DeSoto and Boyer Chute National Wildlife Refuges

In honor of the 50th anniversary of the National Trails System four special dogs, the Lewis and Clark Pups, will travel in the paws of their ancestor Seaman, dog of Meriwether Lewis. The pups will travel more than 3,700 miles to complete their mission to commemorate and protect the Lewis and Clark National Historic Trail. As they make their stops they will be reporting back in on their adventures. Follow Rocky, Harper, Dakota, and Keelie on their adventures in the Newfie News Blog!
Stuffed pup near edge of wetland
Today I got to visit DeSoto and Boyer Chute National Wildlife Refuges. These refuges are managed by the U.S. Fish and Wildlife Service. I love the U.S. Fish and Wildlife Service because they help conserve habitat for my fellow wild animals. Both DeSoto and Boyer Chute were areas where my ancestor Seaman, along with Lewis and Clark, stopped to camp and rest during their long journey up the Missouri River.

I learned today, DeSoto and Boyer Chute still serve as important resting areas, but it is for the thousands of migratory birds that fly through the area every spring and fall. The rangers told me that many of these migratory birds depend on wetlands as places to stop, rest, and feed during their long journey. I got to visit one of the wetlands at DeSoto and got to see lots of resting and feeding birds I am glad they have restored these wetlands for wildlife, but I prefer resting in my dog carrier!
Stuffed pup near eagle statue
During my visit, I also stopped at the DeSoto National Wildlife Refuge Visitor Center. I was greeted by friendly and knowledgeable rangers and volunteers who helped answer questions about the refuge. The visitor center was super neat because I got to learn about the plants, animals and habitat of the area.
stuffed pup wearing eagle mask
I even got my picture taken in a replica eagles’ nest…it was huge!
stuffed pup at boat wheel
Also in the visitor center were artifacts from the Steamboat Bertrand, which I learned sunk on the Missouri River in 1865 and wasn’t discovered until 1968.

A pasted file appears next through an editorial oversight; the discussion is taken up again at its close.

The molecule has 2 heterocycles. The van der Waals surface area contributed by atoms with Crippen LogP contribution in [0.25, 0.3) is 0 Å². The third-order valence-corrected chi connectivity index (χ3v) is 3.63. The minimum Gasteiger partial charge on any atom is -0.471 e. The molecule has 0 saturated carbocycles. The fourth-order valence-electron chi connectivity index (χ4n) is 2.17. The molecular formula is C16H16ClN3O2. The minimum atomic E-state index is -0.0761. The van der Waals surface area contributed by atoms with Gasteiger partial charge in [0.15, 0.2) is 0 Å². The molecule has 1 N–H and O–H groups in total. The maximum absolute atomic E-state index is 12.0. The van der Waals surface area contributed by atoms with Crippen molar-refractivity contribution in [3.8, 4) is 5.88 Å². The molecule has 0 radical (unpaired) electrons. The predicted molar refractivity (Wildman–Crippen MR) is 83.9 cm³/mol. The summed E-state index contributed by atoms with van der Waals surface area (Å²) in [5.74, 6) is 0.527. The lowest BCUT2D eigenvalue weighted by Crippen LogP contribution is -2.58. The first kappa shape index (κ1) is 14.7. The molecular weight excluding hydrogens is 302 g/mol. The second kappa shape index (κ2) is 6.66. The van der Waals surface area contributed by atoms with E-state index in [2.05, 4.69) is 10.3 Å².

stuffed pup on cannonballs
There were so many neat artifacts, but my favorite was the cannonballs!
stuffed pup looking out window of observation blind
After the visitor center we went out on the refuge and I took hike a nature trail and look for wildlife.
distance view of eagle nest in a tree
We saw all sorts of wildlife and even got to see an actual eagle’ nest across from their observation blind. Lots of people were out visiting the refuge to observe wildlife, photograph nature, go fishing or even hunt wild turkey.
stuffed pup near river
Finally, we went down to Boyer Chute National Wildlife Refuge to see the Missouri River. The ranger told me that the river has changed a lot since Lewis and Clark and Seaman traveled up the river. He said it was untamed and constantly meandering with many side channels similar to Boyer Chute. When Lewis and Clark traveled here, much of the area along the Missouri River would have been a mosaic of wetlands, sandbars, bottomland forests and grasslands. It sounded like such an amazing river! I was sad to learn that much of this habitat is gone, but thankfully the staff at DeSoto and Boyer Chute is working to manage for these habitats for the benefit of native plants and animals.

I had a great time at DeSoto and Boyer Chute National Wildlife Refuges. I am glad to know that there are places set aside for wildlife. Hopefully I’ll visit another National Wildlife Refuge along my journey up the Missouri River!

Learn more about DeSoto and Boyer Chute National Wildlife Refuges:
DeSoto National Wildlife Refuge Website
Boyer Chute National Wildlife Refuge Website

Learn more about the Lewis and Clark National Historic Trail:
Newfie News Blog

Last updated: May 21, 2018